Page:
Kindness at Workplace— Why It Is So Important?
Workplace stress is a nightmare for many. 79 percent of people report feeling stressed during their workdays. And it doesn’t help that our days are often sandwiched between traffic jams and housework. 61 percent of American professionals say work is a major stressor in their lives. On an individual level, employees who are stressed suffer from more headaches, insomnia, anxiety, heart disease, depression, back pain, and weakened immune systems. On an organisational level, stressed out employees may translate to higher health care costs, more absenteeism, and lower productivity overall because stress is contagious.
Kindness is also contagious. According to one study, those who experience kindness from others pay it forward by 278 percent. Kindness towards others inspires gratitude, which drives team members to be kind to coworkers. With just a few small acts from a handful of employees (for instance, saying thank you more often or sharing compliments), good vibes can radiate throughout a company, and employees may feel the benefits even months later.
Here are 5 low-cost, high-impact, science-supported strategies for spreading kindness into your company culture:
1. Gratitude is an Attitude
Gratitude is something that we all must learn to practice — be it a workplace or in social or personal settings. This is a sheer demonstration of kindness. Begin with saying thank you to the restaurant waiter for a great service he/she provided you at lunch today. This list must go on and on.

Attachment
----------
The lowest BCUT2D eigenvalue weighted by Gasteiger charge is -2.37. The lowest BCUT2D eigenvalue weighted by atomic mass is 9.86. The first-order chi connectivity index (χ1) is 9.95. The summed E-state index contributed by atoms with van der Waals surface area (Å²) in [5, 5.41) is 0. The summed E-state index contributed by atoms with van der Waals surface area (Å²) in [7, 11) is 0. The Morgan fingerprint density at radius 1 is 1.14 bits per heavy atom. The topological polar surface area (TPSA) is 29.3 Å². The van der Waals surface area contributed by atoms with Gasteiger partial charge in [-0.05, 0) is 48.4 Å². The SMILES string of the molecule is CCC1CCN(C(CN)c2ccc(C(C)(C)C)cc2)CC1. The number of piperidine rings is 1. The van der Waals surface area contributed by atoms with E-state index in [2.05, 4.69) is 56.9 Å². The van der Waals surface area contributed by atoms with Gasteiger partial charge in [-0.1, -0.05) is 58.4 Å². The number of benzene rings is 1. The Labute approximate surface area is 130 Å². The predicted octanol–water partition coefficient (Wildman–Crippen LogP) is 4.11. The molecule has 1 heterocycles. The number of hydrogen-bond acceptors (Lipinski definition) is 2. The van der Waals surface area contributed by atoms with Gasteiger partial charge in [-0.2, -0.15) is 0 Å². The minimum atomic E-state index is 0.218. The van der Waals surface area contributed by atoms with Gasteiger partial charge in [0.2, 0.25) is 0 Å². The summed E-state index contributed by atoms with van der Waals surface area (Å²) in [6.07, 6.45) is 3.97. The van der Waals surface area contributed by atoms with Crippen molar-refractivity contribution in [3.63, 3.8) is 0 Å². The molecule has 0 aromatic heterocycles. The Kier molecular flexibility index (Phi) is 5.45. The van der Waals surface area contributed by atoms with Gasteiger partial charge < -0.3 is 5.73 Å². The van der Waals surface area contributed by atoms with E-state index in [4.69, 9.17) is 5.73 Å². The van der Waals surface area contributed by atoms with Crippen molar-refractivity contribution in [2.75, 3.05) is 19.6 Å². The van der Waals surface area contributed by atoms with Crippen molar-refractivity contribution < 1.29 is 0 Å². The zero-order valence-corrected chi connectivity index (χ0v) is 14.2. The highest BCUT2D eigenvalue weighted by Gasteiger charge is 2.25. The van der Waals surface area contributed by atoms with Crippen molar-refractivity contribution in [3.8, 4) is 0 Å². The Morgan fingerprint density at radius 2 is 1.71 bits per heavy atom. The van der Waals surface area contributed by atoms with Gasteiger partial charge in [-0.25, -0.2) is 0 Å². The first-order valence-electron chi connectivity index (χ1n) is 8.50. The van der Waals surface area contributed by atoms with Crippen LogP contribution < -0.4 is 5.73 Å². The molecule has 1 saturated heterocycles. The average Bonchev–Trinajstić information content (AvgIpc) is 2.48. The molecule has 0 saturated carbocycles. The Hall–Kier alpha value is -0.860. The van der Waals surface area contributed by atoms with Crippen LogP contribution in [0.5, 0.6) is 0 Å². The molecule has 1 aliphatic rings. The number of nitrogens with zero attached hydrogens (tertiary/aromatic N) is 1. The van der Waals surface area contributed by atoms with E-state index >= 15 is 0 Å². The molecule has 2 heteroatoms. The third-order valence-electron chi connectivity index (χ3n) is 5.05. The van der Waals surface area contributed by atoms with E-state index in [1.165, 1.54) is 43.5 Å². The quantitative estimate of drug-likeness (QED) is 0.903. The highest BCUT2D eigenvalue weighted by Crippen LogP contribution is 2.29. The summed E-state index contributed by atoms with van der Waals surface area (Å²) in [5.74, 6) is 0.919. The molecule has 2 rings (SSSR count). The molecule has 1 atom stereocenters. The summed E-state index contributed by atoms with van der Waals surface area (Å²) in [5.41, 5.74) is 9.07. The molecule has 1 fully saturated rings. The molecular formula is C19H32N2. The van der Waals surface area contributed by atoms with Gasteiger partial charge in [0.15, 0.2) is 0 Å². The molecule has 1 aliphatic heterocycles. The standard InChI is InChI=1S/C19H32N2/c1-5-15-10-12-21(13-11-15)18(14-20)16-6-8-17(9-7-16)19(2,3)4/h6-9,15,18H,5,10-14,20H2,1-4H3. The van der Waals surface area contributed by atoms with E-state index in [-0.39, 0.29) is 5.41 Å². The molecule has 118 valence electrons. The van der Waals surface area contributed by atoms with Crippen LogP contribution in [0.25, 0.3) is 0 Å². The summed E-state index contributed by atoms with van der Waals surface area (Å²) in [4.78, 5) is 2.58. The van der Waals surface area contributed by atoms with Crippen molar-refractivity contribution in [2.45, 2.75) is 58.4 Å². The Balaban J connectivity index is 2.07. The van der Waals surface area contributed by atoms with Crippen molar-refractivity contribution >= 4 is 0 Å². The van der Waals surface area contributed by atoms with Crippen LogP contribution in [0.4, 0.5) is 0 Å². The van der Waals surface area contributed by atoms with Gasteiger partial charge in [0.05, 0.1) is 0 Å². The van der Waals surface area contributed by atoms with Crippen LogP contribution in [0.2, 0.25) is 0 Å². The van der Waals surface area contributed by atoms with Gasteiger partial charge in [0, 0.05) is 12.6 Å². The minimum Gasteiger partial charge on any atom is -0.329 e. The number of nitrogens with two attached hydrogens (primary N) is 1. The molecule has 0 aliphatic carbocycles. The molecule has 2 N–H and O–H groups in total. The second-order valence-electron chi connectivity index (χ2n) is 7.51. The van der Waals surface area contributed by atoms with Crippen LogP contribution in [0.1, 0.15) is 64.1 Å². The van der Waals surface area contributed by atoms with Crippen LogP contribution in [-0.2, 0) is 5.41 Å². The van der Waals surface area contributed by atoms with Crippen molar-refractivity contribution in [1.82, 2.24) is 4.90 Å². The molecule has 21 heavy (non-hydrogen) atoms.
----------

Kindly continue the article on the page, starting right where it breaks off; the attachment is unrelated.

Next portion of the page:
We can help develop the habit by supplying our team members with the classic tool of gratitude: the thank-you card. If the team works in an open landscape, let them know publicly how grateful are you as a team lead who have met deadlines or have done a fantastic job. If you have remote team members, use electronic medium(s) but don’t miss them out.
2. Recognition is the KEY
The supreme form of gratitude that comes from leadership is called “Recognition”. There are many ways to recognise employees. Pay raises can be effective, of course, while more public displays of recognition can give the whole team a buzz. One study found that when top performers receive recognition in front of their peers, the largest boosts in productivity come from those who aren’t recognised. Consider sparing time for shout-outs that recognise team members for everyday contributions.
For bigger accomplishments, consider offering a corporate gift. Anything useful for the employee with the company logo. That gift will mean a lot more if you get to know the person’s interests and get them something personal. Timely recognition helps retain employees. Remembering employee birthdays and work anniversaries is critical.
3. Random Acts of Kindness (ARK)
Research suggest that out-of-the blue kindness can be just as effective as routine expressions of gratitude and recognition. One study asked participants to commit random acts of kindness (ARK) for seven days. These acts boosted happiness and wellbeing for both the givers and receivers.